Political Economy

  • China needs a new approach to deal with its ethnic frontiers.

    China's Ethnic Frontier Protests are Still High Risk

    For centuries, the Chinese state has governed its distant ethnic frontiers with both carrot and stick. In the past, emperors proffered ‘imperial grace’ (ēn) for those ‘barbarians’ willing to submit (at least nominally) to Chinese dominion, while reserving the right of ‘imperial might’ (wēi) for those who resisted.

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  • UK politicians are leaving productivity enhancements out of their campaigns.

    UK Election: Without Productivity Gains, Growth is Doomed to be Below Potential

    The economy is taking centre stage in the UK election, with the main parties spending most of their time arguing over the speed and extent of cuts – and which party would be more “fiscally responsible”.

    But the fundamental (and of course related) issue that has received less airtime is that of growth. Given poor growth since the financial crisis, this should be an area of focus for any party claiming that management of the economy is a priority.

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  • Myanmar's ethnic fault lines are also the battle lines in elections.

    The Battle Drawn Along Myanmar's Ethnic Lines

    In the official count, the country tallies up 135 different ‘national races’. The majority Bamar people, who drive national expectations of language, culture and politics, make up around 60 percent of the population. The minority groups, most with their own distinct tongues, customs and clothes, make up the rest.

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  • A negotiated solution with Tibet may be in China's best interest.

    China's Underlying Strategy in Tibet Appears to be Working

    The Chinese authorities last met with representatives of the Tibetan exile leadership five years ago. Since then, there has been no progress towards a resolution of the China–Tibetan dispute. Meanwhile, protests against Chinese rule have continued, with over a hundred self-immolations by Tibetans. The Chinese government has responded with tighter controls on movement, worship, speech and information in Tibetan areas, together with increased mechanisms for surveillance. However, the reason for the failure to resolve the issue is not tensions on the ground.

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  • The UK's David Cameron is fighting the Goliath of bureaucracy.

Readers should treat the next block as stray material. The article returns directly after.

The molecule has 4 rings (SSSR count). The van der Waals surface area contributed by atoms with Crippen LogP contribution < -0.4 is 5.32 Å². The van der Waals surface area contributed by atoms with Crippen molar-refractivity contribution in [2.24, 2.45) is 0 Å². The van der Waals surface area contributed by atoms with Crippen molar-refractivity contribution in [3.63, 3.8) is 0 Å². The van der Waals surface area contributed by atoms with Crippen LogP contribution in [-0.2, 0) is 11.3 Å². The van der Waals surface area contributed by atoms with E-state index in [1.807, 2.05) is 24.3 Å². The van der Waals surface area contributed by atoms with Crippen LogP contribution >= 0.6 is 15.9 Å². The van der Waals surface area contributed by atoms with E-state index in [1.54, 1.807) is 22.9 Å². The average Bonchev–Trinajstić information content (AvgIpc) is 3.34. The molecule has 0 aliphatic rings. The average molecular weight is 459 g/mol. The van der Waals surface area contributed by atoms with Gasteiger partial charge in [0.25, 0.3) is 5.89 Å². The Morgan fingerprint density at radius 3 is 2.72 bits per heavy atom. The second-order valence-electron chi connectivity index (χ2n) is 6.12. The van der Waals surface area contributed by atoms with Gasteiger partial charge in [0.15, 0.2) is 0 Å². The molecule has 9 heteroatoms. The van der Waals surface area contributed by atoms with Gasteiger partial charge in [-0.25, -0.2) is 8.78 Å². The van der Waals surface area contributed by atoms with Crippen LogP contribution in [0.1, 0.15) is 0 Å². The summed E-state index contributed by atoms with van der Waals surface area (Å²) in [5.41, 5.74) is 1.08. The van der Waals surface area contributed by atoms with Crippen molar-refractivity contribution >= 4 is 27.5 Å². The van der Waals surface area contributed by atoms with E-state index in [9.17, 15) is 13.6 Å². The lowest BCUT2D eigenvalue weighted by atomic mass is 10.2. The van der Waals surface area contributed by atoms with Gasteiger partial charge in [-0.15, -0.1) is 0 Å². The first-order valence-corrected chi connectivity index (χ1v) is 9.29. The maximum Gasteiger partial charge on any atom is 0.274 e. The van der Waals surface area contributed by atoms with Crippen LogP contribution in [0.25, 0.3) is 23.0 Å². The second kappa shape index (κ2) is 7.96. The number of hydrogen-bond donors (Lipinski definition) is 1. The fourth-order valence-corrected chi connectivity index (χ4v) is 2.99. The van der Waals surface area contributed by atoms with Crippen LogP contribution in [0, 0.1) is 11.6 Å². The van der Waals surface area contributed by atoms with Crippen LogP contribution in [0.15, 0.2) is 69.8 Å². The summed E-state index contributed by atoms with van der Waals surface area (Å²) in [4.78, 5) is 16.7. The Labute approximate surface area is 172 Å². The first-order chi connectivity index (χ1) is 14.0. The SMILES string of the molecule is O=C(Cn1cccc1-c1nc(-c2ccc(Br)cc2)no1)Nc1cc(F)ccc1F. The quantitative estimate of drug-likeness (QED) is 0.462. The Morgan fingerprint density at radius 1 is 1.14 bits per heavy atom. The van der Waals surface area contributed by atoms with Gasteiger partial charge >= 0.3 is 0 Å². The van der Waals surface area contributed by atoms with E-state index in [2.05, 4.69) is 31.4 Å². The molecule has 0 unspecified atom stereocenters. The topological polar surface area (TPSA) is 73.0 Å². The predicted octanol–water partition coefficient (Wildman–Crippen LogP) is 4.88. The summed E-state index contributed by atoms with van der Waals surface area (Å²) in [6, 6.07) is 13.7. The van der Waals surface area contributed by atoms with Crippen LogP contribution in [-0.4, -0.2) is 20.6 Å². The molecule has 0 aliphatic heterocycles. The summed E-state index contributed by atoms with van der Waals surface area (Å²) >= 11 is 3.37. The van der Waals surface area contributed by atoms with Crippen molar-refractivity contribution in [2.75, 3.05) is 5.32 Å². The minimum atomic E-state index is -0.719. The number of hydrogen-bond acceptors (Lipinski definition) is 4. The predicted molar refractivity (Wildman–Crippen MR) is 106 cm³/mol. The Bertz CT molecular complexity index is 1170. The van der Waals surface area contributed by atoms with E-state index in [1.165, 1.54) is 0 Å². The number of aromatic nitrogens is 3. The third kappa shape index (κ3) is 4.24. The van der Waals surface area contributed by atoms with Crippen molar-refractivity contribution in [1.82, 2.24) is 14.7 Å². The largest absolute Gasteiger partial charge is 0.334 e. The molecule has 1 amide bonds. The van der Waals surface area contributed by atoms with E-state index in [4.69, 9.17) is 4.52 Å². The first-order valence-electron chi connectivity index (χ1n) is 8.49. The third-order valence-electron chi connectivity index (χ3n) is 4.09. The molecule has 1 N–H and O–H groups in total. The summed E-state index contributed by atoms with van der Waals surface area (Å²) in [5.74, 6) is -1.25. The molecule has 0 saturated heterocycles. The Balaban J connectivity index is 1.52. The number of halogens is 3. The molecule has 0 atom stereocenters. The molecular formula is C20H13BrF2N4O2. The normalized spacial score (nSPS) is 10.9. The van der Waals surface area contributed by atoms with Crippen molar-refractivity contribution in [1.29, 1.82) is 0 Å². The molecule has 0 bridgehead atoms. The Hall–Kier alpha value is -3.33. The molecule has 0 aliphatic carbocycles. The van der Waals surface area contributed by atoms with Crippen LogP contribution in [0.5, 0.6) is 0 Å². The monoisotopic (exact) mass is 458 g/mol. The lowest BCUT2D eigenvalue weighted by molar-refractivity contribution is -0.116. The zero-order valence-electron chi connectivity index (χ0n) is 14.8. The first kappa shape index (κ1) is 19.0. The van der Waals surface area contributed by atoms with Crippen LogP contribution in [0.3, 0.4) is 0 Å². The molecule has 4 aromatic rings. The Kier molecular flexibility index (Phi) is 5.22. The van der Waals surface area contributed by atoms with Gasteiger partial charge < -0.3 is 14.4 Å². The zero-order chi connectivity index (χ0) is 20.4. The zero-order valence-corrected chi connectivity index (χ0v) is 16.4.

The UK's Cameron Attacks Bureaucracy, and Irony Ensues

    Five years ago, a fresh-faced leader of the opposition stood on the stage at a TED conference in London speaking to a gathering of technologists and entrepreneurs. His promise was to deliver the next age of government. David Cameron’s talk did not feature the words “austerity”, “immigration”, or “long-term economic plan”, but instead an optimistic vision of family, community, and smarter digital governance built on a technological revolution.

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  • There is more to life than GDP at the ballot box.

    Voters Seem to be Voting with More than Their Wallets

    As ever in the run-up to a general election, Britain is seeing an increased interest in how the economy has been performing. The electoral fate of a government is often expected to relate directly to the state of the nation’s wallets. But as new evidence suggests, there may be more to it than simple financial indicators.

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  • Political dynasties are quite common in East Asia.

    Why are Dynastic Politicians so Commonplace in East Asia?

    Political positions are no longer hereditary in modern democracies, but political dynasties nevertheless exist around the globe and dominate political office in East Asia and Japan in particular. But research shows that dynastic politicians in Japan can be socially inefficient and lead to less optimal and inefficient outcomes for their electorates.

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  • Big business has always had a role in U.K. elections.

    U.K. Election Primer: Businesses Role

    For seasoned observers of general election campaigns, it is not surprising to see the Conservative Party styling themselves as the business-friendly party. Traditionally depicted as “the party of the rich”, the Conservatives have never struggled to win the support of the country’s boardrooms and executive classes. Flaunting the support of FTSE 350 business leaders does not have the same weight as it did in years gone by.

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